My sessions are generally a half hour in length. I have done fairs and parties (and still do occasionally) and particularly when I read in restaurants the format was quite a bit shorter ( I sometimes had as many as 30 people waiting). When I established my independent practice on an appointment basis, I moved into a longer format and found that I was usually able to cover pertinent information and provide insight quite comfortably within the half hour, also allowing time near the end for the client to ask questions verbally.
With the exception of reading for friends (which is different), I like to go into a reading knowing very little about the person. I don't like to be led by obvious cues or clues. At the same time part of what I do does involve paying attention to and being sensitive to the state the person is in, this has more to do with the delivery of information than to the information itself.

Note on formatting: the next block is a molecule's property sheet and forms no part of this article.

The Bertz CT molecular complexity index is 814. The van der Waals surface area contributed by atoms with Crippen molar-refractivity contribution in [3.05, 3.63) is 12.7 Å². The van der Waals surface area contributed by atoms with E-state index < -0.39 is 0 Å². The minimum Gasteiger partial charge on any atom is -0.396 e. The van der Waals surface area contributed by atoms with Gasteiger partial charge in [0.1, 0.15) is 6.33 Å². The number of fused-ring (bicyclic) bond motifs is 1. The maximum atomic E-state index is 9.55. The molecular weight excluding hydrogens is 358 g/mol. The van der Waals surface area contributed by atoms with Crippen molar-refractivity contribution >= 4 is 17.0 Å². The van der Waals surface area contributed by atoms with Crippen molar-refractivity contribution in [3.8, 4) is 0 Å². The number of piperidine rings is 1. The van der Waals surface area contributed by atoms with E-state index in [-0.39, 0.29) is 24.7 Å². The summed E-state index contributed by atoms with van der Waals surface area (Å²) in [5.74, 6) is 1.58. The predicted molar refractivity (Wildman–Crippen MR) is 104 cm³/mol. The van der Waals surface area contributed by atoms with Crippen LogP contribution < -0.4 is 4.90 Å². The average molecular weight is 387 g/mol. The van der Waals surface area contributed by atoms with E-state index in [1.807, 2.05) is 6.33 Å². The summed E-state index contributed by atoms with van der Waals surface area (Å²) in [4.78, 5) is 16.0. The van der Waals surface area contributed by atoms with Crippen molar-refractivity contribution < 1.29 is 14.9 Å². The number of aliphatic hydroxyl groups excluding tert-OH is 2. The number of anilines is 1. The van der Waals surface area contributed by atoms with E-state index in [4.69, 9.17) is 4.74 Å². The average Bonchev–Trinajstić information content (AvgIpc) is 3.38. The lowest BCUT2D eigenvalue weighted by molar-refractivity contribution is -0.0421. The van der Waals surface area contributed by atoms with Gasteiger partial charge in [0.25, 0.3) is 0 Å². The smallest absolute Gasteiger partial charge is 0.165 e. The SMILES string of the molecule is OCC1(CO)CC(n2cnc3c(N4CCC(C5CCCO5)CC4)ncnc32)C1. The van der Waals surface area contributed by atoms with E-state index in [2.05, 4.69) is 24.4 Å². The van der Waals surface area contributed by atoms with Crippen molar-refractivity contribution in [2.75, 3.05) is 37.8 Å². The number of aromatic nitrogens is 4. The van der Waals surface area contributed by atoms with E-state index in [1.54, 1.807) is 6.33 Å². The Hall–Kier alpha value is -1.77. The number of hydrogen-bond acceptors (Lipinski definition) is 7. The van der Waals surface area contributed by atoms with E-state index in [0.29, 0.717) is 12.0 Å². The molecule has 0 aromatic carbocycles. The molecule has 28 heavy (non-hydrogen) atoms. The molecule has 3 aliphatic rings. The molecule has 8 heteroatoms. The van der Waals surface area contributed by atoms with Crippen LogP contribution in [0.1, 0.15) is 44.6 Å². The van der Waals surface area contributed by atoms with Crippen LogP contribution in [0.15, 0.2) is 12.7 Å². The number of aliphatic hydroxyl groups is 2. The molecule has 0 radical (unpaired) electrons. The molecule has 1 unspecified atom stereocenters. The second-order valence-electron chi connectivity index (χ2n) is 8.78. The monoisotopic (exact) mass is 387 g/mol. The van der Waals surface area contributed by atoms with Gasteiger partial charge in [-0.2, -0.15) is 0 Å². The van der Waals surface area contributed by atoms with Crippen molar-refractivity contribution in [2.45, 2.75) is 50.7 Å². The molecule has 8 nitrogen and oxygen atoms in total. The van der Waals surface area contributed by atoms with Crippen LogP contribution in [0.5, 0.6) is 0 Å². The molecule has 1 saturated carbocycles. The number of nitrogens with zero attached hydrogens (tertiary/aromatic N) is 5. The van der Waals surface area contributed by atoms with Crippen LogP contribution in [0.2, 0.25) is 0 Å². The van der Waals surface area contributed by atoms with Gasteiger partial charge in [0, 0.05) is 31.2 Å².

The reading room is a relaxing environment and can comfortably accommodate myself and up to 4 or 5 other people at a time. Many people prefer to come individually or in pairs as reading is, for the most part, an intimate experience. I allow people to bring in a friend and sometimes small groups like to sit in on one an other's readings. I'm fine with that.
I allow people to use a recording device of their choice, please see Recording readings/saving spreads